Vox, in a detailed article by Dara Lind, has reported on a proposed regulation within the Department of Homeland Security to deny certain immigration benefits to legal immigrants who have legally used certain public services, including Head Start for US-born kids, CHIP, and assistance in paying utilities for their homes. The immigration benefits denied might include green cards, or visa extensions. The Vox article has a PDF embed of the proposed regulation.
DHS reasons that these regulations would be necessary to keep otherwise legal immigrants from becoming “public charges”.
It isn’t hard to imagine the practical economic complications. For example, some immigrants do manual labor for very low wages, and employers could lose them (as with the DACA debate) but arguably could be expected to pay them more.
A practical way to handle this, as Cato Institute has suggested in the past, is to develop a framework for lawful sponsorship programs following the patterns in Canada. It is possible today for organizations (like churches) to “sponsor” refugees under the supervision of one of ten or so accredited social service organizations (including Catholic Charities or Lutheran Social Services, for example). However, as noted here before, Canada encourages groups of perhaps five adults to take legal responsibility for support of refugees (who are legal immigrants) for set time periods (over a year generally). That concept could be helpful in meeting the goal of preventing immigrants from becoming charges. Considerable social pressure exists on single adults in some communities in Canada to participate, typically supporting immigrants with the same nationality or origin and often the same religion (which can include Muslim).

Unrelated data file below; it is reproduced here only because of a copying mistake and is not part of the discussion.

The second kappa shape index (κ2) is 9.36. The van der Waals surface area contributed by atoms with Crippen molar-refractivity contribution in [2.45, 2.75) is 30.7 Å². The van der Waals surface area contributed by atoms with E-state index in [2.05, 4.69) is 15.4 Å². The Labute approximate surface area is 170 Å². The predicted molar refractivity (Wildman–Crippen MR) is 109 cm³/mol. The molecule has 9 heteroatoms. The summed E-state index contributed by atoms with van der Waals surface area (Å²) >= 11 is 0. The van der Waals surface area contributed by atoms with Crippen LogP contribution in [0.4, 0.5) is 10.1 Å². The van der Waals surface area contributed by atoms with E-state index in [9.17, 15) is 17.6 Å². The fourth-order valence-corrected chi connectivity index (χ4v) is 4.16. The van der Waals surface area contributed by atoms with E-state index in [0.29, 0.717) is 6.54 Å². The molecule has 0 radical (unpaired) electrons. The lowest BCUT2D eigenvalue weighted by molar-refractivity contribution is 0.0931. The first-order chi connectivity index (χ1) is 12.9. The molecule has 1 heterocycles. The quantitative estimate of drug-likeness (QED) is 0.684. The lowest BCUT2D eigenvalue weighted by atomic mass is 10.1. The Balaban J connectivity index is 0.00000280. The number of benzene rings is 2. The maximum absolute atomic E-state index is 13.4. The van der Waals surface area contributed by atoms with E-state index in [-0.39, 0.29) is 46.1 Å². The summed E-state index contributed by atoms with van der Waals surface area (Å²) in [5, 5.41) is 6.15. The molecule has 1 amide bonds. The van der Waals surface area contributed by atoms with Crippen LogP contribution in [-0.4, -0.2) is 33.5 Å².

It should also be remembered that many immigrant communities (especially Latino and Asian) are very effective in starting local businesses, typically more so than native “Americans” raised in a culture where you apply for jobs with someone else. Many brand franchise stores (like McDonalds) are owned by immigrants or their immediate succeeding adult children, who have grown up in families that have passed on the skills of small business ownership to their kids. Also many totally independent small businesses (“Shark Tank” culture) are owned by immigrant families in these groups, although they sometimes have to deal with predatory practices of trademark or patent “trolls”, as Electronic Frontier Foundation has often documented.
The slowness in progress in resolving the DACA issue in Congress is discouraging, as was Nancy Pelosi’s recent need to put on a stunt of an eight hour speech on the problem. This goes beyond Trump. It seems that a sizable number of “conservative Republicans” regard DACA kids as “not us” and feel that “morality” means “take care of your own first” in a zero-sum-game world. I suppose, however, that I can imagine an intellectually driven moral framework for autarky and nativism. It usually works out badly for the countries that try it.
Were DACA to die starting in March, there could be a large number of people who lose the right to work without being deported. They would be looking for private persons to support them, who could in turn put themselves at legal risk. This reminds one of the general lack of supervision in helping asylum seekers when compared to refugees.
It’s worthy to note that former vice president Joe Biden told Chris Cuomo that even as a legal matter, “equity” now requires fair treatment of Dreamers.
(Posted: Friday, February 9, 2018 at 11 PM EST)